• Under the Act local authorities are given the right to acquire Care Home and Home Care businesses; Health Boards (plus the Common Services Agency and Healthcare Improvement Scotland)  have the right to acquire Care Home businesses (although not Home Care agencies);
  • In each case the right is to acquire the business (or the relevant provider itself) or any asset or liability of the business – this includes the property from which the business is carried on;
  • The right to acquire is stated to be "by agreement" (presumably as opposed to compulsorily) although "by agreement" is not further defined;
  • The right to acquire only applies in three specified circumstances, being that for a reason related to coronavirus:-
    • (a) the provider is in serious financial difficulty, 
    • (b) the local authority or, as the case may be, the health body is satisfied that there is a threat to the life, health or wellbeing of the persons receiving the services (note that, unlike for emergency intervention orders, the threat to life etc. does not have to be "serious"), or 
    • (c) the provider has recently ceased to provide the services.
  • Whilst not the only trigger an operator would be considered to be in serious financial difficulty if it notifies SCSWIS of an insolvency event (administration, winding up etc.) under the relevant regulations;
  • Prior to exercising the right on the grounds of a threat to the life, health or wellbeing of the persons receiving the services the local authority or health body requires to consult with other stakeholders including the Care Inspectorate, Health Board and Healthcare Improvement Scotland.
Health Boards right to require that a Care Home operator take specified steps
  • Health Boards are given the right to direct that a Care Home operator take specified steps in relation to the operation of a Care Home within the Board's area;
  • The right only applies where the Health Board considers that, for a reason relating to coronavirus, there is a material risk to the health of persons at the specified accommodation;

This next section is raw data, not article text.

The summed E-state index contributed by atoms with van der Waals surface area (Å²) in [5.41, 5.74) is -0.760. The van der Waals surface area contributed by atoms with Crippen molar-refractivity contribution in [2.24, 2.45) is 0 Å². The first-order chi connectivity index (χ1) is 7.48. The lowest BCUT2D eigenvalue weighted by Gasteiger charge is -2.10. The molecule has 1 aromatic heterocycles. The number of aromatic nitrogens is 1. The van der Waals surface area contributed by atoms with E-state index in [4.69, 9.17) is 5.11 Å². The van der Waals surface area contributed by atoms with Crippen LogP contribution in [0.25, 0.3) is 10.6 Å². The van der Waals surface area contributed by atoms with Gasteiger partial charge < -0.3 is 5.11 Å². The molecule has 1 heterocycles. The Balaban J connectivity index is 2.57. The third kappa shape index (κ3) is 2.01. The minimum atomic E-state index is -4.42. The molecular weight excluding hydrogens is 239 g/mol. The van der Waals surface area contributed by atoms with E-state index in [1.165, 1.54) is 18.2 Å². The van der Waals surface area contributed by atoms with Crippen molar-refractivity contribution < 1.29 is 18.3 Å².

• The specified steps must relate directly to reducing the risk to the health of persons at the specified accommodation (for example, by requiring specified cleaning to take place);
  • The Health Board's direction requires to be in writing, detail the required steps to be taken and specify the timescale in which they are to be carried out;
  • If the Care Home operator fails to carry out the required steps the Health Board is entitled to step in and carry out the specified steps (or those that remain) and is entitled to recover the costs incurred by it in doing so;
  • The Health Board can go to court to force entry if the operator refuses them entry to the Care Home (failure to comply with the court order may threaten the operator's Registration for the Care Home).
Other provisions
  • The Act also requires that each Care Home operator reports to the Care Inspectorate every day for each of its Care Homes on:-
    • (a) the number of deaths of residents in the care home from coronavirus since the relevant date, 
    • (b) the number of deaths of residents in the care home, since the relevant date, that are suspected to be attributable to coronavirus,
    • (c) the total number of deaths in the care home, since the relevant date, irrespective of whether or not they are attributable to coronavirus.
  • The "relevant date" is the day before the relevant provision in the Act comes into force. This is not yet known – it may be the date the Act is passed or a later date to be set by the Scottish Government. It would be hoped that this would be notified to each Care Home operator by the Scottish Government along with details of the format/method of reporting required. 
  • The Care Inspectorate in turns requires to report to the Scottish Government every 7 days on the total number of deaths in Scotland in these three categories.
Implications for Care Home (and Home Care) Operators

A few obvious observations can be made on the Act:

  • For emergency intervention orders, who pays for the steps that the nominated officer requires to be carried out ? Logically it has to be the operator;
  • The employees of the Care Home subject to the emergency intervention order presumably remain employed by the Care Home Operator who remains liable for them – what happens if a claim arises in the future as a result of a step that the nominated officer requires to be carried out when they are in effect running the Care Home?
  • If, as would be likely to be the case, emergency intervention orders routinely contain provision prohibiting the sale of the accommodation or the disposal of any assets used in the provision of care services at the accommodation, then the business is effectively in limbo whilst the order is in place;
  • For the right to acquire Care Home or Home Care businesses or assets what does "by agreement" actually mean – would the operator really have a choice, particularly if this followed on from an emergency intervention order?